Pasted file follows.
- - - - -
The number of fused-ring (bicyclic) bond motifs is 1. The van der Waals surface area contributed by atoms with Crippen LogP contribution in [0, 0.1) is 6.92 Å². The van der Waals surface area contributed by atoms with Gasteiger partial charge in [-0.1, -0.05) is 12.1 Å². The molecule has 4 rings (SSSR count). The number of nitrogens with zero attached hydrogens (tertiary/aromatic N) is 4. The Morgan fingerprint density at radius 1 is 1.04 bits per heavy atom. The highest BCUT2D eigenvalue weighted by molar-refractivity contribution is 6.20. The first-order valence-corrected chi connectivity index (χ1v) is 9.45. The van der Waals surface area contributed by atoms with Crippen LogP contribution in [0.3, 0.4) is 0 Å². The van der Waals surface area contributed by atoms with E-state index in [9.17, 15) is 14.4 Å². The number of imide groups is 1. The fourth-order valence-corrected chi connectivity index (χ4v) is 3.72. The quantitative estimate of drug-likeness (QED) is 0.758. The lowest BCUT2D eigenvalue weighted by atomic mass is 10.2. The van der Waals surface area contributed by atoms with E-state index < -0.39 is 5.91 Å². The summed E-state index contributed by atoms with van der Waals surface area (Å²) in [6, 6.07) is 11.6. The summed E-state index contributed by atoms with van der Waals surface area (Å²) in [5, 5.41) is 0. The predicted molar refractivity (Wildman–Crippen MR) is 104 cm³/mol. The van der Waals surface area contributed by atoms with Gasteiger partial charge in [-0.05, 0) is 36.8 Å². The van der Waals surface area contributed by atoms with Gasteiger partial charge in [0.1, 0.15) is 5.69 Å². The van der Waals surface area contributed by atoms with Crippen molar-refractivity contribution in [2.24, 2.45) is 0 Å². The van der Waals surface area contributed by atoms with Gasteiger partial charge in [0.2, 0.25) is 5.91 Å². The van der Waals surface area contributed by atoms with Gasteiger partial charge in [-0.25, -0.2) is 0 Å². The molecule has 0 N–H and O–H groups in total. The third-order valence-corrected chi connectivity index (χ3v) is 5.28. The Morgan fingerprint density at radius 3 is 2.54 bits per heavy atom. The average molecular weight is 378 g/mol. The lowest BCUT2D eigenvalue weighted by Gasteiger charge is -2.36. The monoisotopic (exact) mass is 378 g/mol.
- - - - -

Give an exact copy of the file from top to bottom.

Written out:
The number of fused-ring (bicyclic) bond motifs is 1. The van der Waals surface area contributed by atoms with Crippen LogP contribution in [0, 0.1) is 6.92 Å². The van der Waals surface area contributed by atoms with Gasteiger partial charge in [-0.1, -0.05) is 12.1 Å². The molecule has 4 rings (SSSR count). The number of nitrogens with zero attached hydrogens (tertiary/aromatic N) is 4. The Morgan fingerprint density at radius 1 is 1.04 bits per heavy atom. The highest BCUT2D eigenvalue weighted by molar-refractivity contribution is 6.20. The first-order valence-corrected chi connectivity index (χ1v) is 9.45. The van der Waals surface area contributed by atoms with Crippen LogP contribution in [0.3, 0.4) is 0 Å². The van der Waals surface area contributed by atoms with E-state index in [9.17, 15) is 14.4 Å². The number of imide groups is 1. The fourth-order valence-corrected chi connectivity index (χ4v) is 3.72. The quantitative estimate of drug-likeness (QED) is 0.758. The lowest BCUT2D eigenvalue weighted by atomic mass is 10.2. The van der Waals surface area contributed by atoms with E-state index < -0.39 is 5.91 Å². The summed E-state index contributed by atoms with van der Waals surface area (Å²) in [6, 6.07) is 11.6. The summed E-state index contributed by atoms with van der Waals surface area (Å²) in [5, 5.41) is 0. The predicted molar refractivity (Wildman–Crippen MR) is 104 cm³/mol. The van der Waals surface area contributed by atoms with Gasteiger partial charge in [-0.05, 0) is 36.8 Å². The van der Waals surface area contributed by atoms with Gasteiger partial charge in [0.1, 0.15) is 5.69 Å². The van der Waals surface area contributed by atoms with Crippen molar-refractivity contribution in [2.24, 2.45) is 0 Å². The van der Waals surface area contributed by atoms with Gasteiger partial charge in [0.2, 0.25) is 5.91 Å². The van der Waals surface area contributed by atoms with Gasteiger partial charge in [-0.25, -0.2) is 0 Å². The molecule has 0 N–H and O–H groups in total. The third-order valence-corrected chi connectivity index (χ3v) is 5.28. The Morgan fingerprint density at radius 3 is 2.54 bits per heavy atom. The average molecular weight is 378 g/mol. The lowest BCUT2D eigenvalue weighted by Gasteiger charge is -2.36. The monoisotopic (exact) mass is 378 g/mol.